Understanding the Differences Between Mental vs Psychological Health

 Differences Between Mental vs Psychological Health. The potential to oversimplify mental illness is pretty common. Mental illnesses are often characterized by their mental components or deemed otherwise as disorders that solely reside in the mind. But what does that really mean? Does it refer to biological health? Mental health? Psychological health? The fact is that mental illness encompasses all three facets of health because, ultimately, all three are not mutually exclusive.

Understanding Differences: Mental Health Issues

Perhaps the best way to think about mental health is to think about it in the realm of cognition. This means that mental health primarily refers to the way in which one thinks about themselves and the world around them. Also, this can be understandably confusing as the term “mental health” has become the overarching moniker for the entire category of mental illness.

When individuals are struggling with their mental health, they are often struggling with how they either control or are controlled by their thoughts. If an individual is struggling with their mental health, these thoughts are generally negative, intrusive, or otherwise problematic. These thoughts can also be detrimental because such thoughts often inform negative emotions and behaviors.

Some may wonder, then, “Where do these thoughts manifest from?” While, of course, this question can take people all over the philosophical map, when regarding mental illness, they generally arise from one’s emotions.

Understanding Differences: Psychological Health Issues

Understanding the Two Types of Schizoaffective Disorder

Just as we think of mental health in relation to our cognitions, we should think of psychological health in relation to an individual’s emotions and behaviors. For example, if an individual is feeling excessively lonely, they may act out by shutting down psychologically and isolating behaviorally.

This can also be a difficult concept to understand because new questions may form, such as, “What ultimately affects the other in our psychology? Does one’s behaviors more so affect one’s emotions, or is it the other way around?” Ultimately, the answer is both. With psychological health, behaviors and emotions are cyclical, and they are also intrinsically linked to mental health.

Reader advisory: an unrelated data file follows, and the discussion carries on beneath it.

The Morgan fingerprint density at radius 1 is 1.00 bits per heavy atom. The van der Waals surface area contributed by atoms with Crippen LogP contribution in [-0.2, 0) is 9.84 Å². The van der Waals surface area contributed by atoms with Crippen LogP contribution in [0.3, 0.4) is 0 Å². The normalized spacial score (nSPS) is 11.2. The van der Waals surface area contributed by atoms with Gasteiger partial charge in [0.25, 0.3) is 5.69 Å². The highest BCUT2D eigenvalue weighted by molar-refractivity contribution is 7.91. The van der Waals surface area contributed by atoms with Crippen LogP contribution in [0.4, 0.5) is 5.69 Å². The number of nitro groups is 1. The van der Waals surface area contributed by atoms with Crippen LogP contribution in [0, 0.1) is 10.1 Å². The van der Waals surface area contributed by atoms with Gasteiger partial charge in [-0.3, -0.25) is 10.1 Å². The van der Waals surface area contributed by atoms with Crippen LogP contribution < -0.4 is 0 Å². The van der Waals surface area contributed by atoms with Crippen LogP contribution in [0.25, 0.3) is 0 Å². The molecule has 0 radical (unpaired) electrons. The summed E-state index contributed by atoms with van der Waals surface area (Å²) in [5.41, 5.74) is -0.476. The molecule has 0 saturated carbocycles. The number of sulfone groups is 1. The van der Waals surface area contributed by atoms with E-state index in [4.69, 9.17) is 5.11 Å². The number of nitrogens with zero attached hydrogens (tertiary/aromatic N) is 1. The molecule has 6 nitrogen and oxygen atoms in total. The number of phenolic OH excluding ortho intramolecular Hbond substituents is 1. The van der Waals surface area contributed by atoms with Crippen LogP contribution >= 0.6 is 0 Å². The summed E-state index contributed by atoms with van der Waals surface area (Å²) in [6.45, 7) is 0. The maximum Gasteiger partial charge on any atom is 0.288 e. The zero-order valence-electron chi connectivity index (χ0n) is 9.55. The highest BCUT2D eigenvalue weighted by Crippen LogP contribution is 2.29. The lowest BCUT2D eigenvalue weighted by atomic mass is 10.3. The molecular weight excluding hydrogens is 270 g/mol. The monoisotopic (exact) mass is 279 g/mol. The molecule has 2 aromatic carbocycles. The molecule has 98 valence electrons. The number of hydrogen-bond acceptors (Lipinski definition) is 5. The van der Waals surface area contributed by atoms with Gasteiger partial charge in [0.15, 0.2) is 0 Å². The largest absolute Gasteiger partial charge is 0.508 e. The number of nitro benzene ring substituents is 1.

Understanding Psychological Health as Part of Mental Health

Perhaps to best understand cognitions, emotions, and behaviors is to stop trying to wholly divide them. As previously mentioned, they are each composed of their own elements and concepts, but one cannot function without the others. In fact, when one is not functioning optimally, that is when mental illness can arise.

It is important to focus on both mental and psychological health in mental illness because sometimes one must be the focal point in treatment. For example, in people with adult ADHD, it is important to focus on their cognitive function first. This is because if the mind cannot be calmed, then the ability to get to the underlying emotional issues becomes significantly more difficult.

Treating Mental Health and Psychological Health Together

Simple Grounding Techniques for Dissociation

However, ultimately treating mental and psychological health becomes rather difficult to treat separately. Also, eventually treating them in tandem is the goal; as achieving total wellness involves creating balance in both areas of health.

One treatment modality that is a good example of treating both mental and psychological issues together is cognitive-behavioral therapy (CBT). This therapy first works by getting to the underlying emotional issues that create negative behaviors and negative thinking. It is only after these emotional issues are uncovered that they can be addressed. Then, the behaviors and cognitions associated with the emotional concerns can be mitigated and/or avoided. 

Now, a holistic treatment, like yoga and meditation, takes a different approach. These methods first focus on calming the mind and eliminating racing and intrusive thoughts. Once these cognitions are controlled, then the emotional mind becomes more available to both investigate and, if needed, heal. Thus, it is not hard to see how interconnected mental and psychological health really are.